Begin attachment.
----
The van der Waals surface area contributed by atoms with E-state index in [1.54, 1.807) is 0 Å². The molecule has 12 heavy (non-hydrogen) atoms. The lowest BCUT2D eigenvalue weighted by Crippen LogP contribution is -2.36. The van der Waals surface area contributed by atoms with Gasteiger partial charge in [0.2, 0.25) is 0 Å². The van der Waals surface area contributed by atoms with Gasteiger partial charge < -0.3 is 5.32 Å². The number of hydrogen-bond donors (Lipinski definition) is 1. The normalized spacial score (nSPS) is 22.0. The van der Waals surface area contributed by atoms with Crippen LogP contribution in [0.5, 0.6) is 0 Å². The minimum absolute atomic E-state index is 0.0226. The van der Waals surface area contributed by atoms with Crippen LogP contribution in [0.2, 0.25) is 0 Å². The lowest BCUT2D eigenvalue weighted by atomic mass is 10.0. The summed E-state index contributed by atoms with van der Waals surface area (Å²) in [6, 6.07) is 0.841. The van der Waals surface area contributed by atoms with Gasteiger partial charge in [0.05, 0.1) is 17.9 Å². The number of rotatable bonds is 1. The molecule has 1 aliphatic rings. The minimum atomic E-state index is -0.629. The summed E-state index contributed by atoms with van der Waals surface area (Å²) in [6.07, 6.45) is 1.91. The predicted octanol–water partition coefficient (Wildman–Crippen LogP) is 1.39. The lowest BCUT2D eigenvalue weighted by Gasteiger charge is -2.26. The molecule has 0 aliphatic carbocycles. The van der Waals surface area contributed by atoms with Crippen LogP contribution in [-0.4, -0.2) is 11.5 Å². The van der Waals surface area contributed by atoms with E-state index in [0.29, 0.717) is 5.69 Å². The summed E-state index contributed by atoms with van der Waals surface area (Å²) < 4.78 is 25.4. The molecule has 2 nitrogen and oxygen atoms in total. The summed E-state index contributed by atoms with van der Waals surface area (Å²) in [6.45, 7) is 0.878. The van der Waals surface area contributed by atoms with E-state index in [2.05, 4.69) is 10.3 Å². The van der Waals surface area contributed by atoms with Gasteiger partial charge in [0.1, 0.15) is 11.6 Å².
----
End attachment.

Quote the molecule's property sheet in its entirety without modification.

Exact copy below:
The van der Waals surface area contributed by atoms with E-state index in [1.54, 1.807) is 0 Å². The molecule has 12 heavy (non-hydrogen) atoms. The lowest BCUT2D eigenvalue weighted by Crippen LogP contribution is -2.36. The van der Waals surface area contributed by atoms with Gasteiger partial charge in [0.2, 0.25) is 0 Å². The van der Waals surface area contributed by atoms with Gasteiger partial charge < -0.3 is 5.32 Å². The number of hydrogen-bond donors (Lipinski definition) is 1. The normalized spacial score (nSPS) is 22.0. The van der Waals surface area contributed by atoms with Crippen LogP contribution in [0.5, 0.6) is 0 Å². The minimum absolute atomic E-state index is 0.0226. The van der Waals surface area contributed by atoms with Crippen LogP contribution in [0.2, 0.25) is 0 Å². The lowest BCUT2D eigenvalue weighted by atomic mass is 10.0. The summed E-state index contributed by atoms with van der Waals surface area (Å²) in [6, 6.07) is 0.841. The van der Waals surface area contributed by atoms with Gasteiger partial charge in [0.05, 0.1) is 17.9 Å². The number of rotatable bonds is 1. The molecule has 1 aliphatic rings. The minimum atomic E-state index is -0.629. The summed E-state index contributed by atoms with van der Waals surface area (Å²) in [6.07, 6.45) is 1.91. The predicted octanol–water partition coefficient (Wildman–Crippen LogP) is 1.39. The lowest BCUT2D eigenvalue weighted by Gasteiger charge is -2.26. The molecule has 0 aliphatic carbocycles. The van der Waals surface area contributed by atoms with Crippen LogP contribution in [-0.4, -0.2) is 11.5 Å². The van der Waals surface area contributed by atoms with E-state index in [0.29, 0.717) is 5.69 Å². The summed E-state index contributed by atoms with van der Waals surface area (Å²) < 4.78 is 25.4. The molecule has 2 nitrogen and oxygen atoms in total. The summed E-state index contributed by atoms with van der Waals surface area (Å²) in [6.45, 7) is 0.878. The van der Waals surface area contributed by atoms with E-state index in [2.05, 4.69) is 10.3 Å². The van der Waals surface area contributed by atoms with Gasteiger partial charge in [0.1, 0.15) is 11.6 Å².